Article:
last week or (b) like they're under hypnosis? I do, actually, but for those
who find this a problem, I think I have a solution. Here's how I would have
done Dollhouse, assuming that I owned the network and didn't have to
rush everything for fear of being canceled before the setups could pay off:
First, every actor cast as an active would have to be a chameleon like Gjokaj.
That means Dushku would have to go — she always seemed like the
same person no matter whom she was playing.
The premise would not be given away for quite a while. At first all we'd
know is that there's a mysterious agency that supplies people to perform all
manner of services. Each episode we'd meet a new operative in the lead role,
and each would take place in a wildly different genre: one week you'd get a
war story with lots of stuff blowing up, the next a lighthearted romantic
comedy, the next a tale of high-stakes international diplomacy, etc. This
would be the most difficult stretch to get through, because these episodes
would have to stand on their own — without the behind-the-scenes
sequences to add interest, they'd have to be really good. But then,
perhaps just in time for November sweeps, we'd get the watershed installment:
one of the previous actors would return, this time playing a different
one of the characters we'd met. Like, maybe the shy girl from the "socially
inept dotcom geek finds true love" episode returns, only this time she's the
one in Afghanistan shooting down helicopters. Do one or two of these, and
then finally the big reveal with the sleep pods and the communal shower and
the imprinting chair. And then we'd start seeing multiple actives per
episode, each time with shuffled personalities.
How would this solve the "acting different every week" problem, to the extent
that it's a problem? The answer is that there wouldn't be different characters
every week — there'd be a consistent group of characters we'd get to
know, only each week they'd be in different bodies. They'd be rolled
out slowly, but by the end of the season I imagine we could have a dozen or
two. And so when, a couple of years down the line, one of the actives gained
the ability to call up any of the personalities she'd been imprinted with, it
wouldn't just be a line when she said "I have forty people in here with me."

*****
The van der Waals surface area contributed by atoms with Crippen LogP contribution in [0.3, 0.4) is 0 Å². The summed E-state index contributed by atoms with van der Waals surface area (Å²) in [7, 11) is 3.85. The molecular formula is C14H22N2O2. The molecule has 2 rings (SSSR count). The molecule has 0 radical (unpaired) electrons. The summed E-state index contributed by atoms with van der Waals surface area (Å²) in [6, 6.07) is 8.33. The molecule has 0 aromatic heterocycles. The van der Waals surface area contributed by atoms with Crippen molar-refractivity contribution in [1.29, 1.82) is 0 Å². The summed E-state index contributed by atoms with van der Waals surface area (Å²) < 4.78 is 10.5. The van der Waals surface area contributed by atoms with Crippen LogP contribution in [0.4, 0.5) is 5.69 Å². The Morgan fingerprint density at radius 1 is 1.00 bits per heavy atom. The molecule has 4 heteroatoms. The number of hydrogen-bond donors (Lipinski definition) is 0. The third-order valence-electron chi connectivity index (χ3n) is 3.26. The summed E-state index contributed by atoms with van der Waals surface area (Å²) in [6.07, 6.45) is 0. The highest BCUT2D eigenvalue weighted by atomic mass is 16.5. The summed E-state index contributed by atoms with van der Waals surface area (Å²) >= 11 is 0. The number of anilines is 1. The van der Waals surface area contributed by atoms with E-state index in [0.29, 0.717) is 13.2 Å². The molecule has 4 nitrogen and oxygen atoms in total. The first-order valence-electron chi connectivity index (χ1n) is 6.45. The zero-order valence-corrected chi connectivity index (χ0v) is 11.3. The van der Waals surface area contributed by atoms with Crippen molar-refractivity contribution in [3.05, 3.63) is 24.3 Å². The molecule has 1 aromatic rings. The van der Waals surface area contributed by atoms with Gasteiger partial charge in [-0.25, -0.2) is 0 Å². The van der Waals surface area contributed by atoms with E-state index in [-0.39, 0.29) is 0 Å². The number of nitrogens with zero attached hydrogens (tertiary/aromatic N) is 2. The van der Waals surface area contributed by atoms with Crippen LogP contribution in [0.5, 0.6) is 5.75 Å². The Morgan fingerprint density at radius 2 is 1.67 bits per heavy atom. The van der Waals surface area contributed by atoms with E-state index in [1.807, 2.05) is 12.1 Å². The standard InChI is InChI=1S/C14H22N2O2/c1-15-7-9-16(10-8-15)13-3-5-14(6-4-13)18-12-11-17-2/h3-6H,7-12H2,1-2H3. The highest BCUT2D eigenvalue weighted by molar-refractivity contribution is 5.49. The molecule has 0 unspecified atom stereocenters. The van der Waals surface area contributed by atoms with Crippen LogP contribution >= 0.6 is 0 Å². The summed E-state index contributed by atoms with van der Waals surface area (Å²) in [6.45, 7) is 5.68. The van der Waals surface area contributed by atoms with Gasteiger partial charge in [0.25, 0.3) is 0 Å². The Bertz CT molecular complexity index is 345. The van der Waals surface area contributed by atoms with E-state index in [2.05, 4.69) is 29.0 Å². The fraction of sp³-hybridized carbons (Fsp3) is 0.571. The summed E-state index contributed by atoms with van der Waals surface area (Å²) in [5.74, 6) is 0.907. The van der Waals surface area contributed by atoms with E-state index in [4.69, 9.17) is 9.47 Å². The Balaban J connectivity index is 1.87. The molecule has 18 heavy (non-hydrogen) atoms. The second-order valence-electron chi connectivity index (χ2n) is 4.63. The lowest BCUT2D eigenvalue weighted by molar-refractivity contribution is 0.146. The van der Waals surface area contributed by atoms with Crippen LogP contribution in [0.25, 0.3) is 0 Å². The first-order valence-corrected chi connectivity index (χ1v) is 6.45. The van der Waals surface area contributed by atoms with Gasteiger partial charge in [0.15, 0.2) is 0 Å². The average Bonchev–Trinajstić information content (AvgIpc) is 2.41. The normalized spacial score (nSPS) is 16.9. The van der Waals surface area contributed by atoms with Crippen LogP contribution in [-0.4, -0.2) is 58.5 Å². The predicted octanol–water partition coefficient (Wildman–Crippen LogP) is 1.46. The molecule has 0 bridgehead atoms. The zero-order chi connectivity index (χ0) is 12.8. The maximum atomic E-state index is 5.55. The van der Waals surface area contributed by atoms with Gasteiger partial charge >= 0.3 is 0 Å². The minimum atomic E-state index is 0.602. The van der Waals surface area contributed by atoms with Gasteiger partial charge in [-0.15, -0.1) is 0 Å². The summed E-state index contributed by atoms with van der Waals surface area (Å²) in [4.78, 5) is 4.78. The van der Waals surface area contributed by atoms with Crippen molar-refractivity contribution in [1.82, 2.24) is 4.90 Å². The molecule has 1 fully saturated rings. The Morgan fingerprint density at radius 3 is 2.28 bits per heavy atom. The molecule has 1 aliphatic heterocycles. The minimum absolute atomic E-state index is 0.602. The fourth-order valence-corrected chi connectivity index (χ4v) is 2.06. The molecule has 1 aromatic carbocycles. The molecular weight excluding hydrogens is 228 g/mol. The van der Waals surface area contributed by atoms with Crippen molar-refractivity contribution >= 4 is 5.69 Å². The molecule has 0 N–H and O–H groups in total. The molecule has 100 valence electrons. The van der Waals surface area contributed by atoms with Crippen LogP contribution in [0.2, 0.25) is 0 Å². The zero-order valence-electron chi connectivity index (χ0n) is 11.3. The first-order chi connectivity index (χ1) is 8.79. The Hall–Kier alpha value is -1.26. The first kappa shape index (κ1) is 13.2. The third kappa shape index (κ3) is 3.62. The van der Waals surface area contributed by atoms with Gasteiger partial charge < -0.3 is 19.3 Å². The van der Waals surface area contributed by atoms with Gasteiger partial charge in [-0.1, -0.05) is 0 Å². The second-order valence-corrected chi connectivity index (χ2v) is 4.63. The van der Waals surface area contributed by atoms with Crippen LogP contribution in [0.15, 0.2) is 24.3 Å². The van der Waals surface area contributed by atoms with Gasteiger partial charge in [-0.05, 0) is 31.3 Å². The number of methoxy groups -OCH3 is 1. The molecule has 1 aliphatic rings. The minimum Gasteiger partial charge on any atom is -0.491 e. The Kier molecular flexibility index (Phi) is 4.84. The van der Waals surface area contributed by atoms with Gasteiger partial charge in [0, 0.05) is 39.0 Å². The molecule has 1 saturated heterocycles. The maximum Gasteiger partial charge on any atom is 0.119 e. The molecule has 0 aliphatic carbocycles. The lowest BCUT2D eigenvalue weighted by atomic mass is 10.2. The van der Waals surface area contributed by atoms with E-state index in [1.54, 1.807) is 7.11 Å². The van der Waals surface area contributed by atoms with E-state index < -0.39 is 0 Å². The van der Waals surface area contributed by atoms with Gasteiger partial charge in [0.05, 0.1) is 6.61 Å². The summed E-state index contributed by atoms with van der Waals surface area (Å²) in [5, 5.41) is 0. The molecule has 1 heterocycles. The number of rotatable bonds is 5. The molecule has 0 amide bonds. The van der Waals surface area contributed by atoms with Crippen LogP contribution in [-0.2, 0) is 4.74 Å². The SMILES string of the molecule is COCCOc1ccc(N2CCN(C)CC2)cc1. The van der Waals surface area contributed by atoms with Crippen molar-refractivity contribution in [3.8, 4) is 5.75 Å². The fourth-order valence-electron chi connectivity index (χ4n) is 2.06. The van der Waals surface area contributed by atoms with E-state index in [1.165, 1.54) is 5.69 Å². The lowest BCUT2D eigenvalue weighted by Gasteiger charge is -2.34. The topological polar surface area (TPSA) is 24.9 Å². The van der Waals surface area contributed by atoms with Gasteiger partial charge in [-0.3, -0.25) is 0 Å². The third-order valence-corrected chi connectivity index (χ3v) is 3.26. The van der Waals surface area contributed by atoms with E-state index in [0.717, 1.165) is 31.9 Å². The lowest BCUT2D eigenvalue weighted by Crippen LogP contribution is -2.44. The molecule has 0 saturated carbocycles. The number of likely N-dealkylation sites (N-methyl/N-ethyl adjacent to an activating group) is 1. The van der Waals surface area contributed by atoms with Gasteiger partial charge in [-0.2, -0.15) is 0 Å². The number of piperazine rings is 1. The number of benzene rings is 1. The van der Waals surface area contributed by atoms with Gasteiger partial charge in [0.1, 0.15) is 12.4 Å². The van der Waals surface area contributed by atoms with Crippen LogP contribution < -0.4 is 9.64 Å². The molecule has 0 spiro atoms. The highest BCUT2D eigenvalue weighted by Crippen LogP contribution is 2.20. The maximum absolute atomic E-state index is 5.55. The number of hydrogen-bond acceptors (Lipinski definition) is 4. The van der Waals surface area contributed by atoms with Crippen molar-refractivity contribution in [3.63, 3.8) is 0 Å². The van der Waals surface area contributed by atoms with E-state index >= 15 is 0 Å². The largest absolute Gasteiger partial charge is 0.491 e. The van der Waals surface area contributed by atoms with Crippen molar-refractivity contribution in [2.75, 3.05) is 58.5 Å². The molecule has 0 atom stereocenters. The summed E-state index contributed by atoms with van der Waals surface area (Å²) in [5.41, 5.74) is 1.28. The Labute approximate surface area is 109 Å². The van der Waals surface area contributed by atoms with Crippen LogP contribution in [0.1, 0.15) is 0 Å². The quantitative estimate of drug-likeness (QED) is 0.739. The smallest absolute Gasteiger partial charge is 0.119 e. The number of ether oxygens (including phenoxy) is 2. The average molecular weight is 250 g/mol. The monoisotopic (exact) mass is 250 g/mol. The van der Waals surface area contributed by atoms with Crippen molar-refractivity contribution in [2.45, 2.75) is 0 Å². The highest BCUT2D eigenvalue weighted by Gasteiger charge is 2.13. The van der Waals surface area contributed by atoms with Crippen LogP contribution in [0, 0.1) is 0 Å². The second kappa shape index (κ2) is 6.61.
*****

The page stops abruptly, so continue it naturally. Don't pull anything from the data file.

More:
It would be forty people whom we knew, a lot better than we ever got to
know Eleanor Penn or Esther Carpenter.
As a measure of how cool this could be, consider the DC Comics character
Black Alice. Introduced by Gail Simone in Birds of Prey #76, she
is a teenage goth with the power to transform herself into a goth-girl
version of any magical character in the DC Universe. She first changes
and that's cool enough... but then comes the part when she catches her
boyfriend cheating on her, and as she storms away he chases after her,
telling her that she brought this on herself and otherwise berating her,
and after a few panels of this she wheels around and, stretched past her
breaking point, shouts:
And as I read this, I thought, "Oh, shit." Because I don't know
much about the DC Universe, but one thing I do know is that that word means
one hellacious power-up. In retrospect, it was the only way that scene
could have gone, but because DC has thousands of magical characters, I
never saw it coming. The sadly untapped power of Dollhouse was
that it could have done the same sort of thing. Even with only a few actives
and a couple dozen imprints, you'd have enough potential combinations to keep
the show running for many seasons. Much as Black Alice remains interesting
because every appearance there's the chance to see the goth-girl version of
Amethyst or Wonder Woman or the Spectre or...
One of the elements of interactive fiction that makes it simultaneously
fun and daunting to create is combinatorial explosion: every time you
add a new verb you have to figure out how it should affect every object,
and every time you add a new object you have to figure out how it should
react to every verb. And you have to figure out how these interactions
should differ depending on which character is performing the action. And
in which location. (For instance, one of the fun parts of programming
Narcolepsy was figuring out how
all the different non-player characters should react when you squeeze the
talking iguana in their presence.) Dollhouse could have taken
advantage of this: every week we could have thrilled to new and unexpected
combinations of actives and imprints. "Squeee! They put Topher's brain in
Juliett this week!" Now, would my version have been been any more
popular with viewers or, for that matter, with Fox execs? No idea. But
I would have enjoyed it more.
And that's what I have to say about Dollhouse. Shall I go now?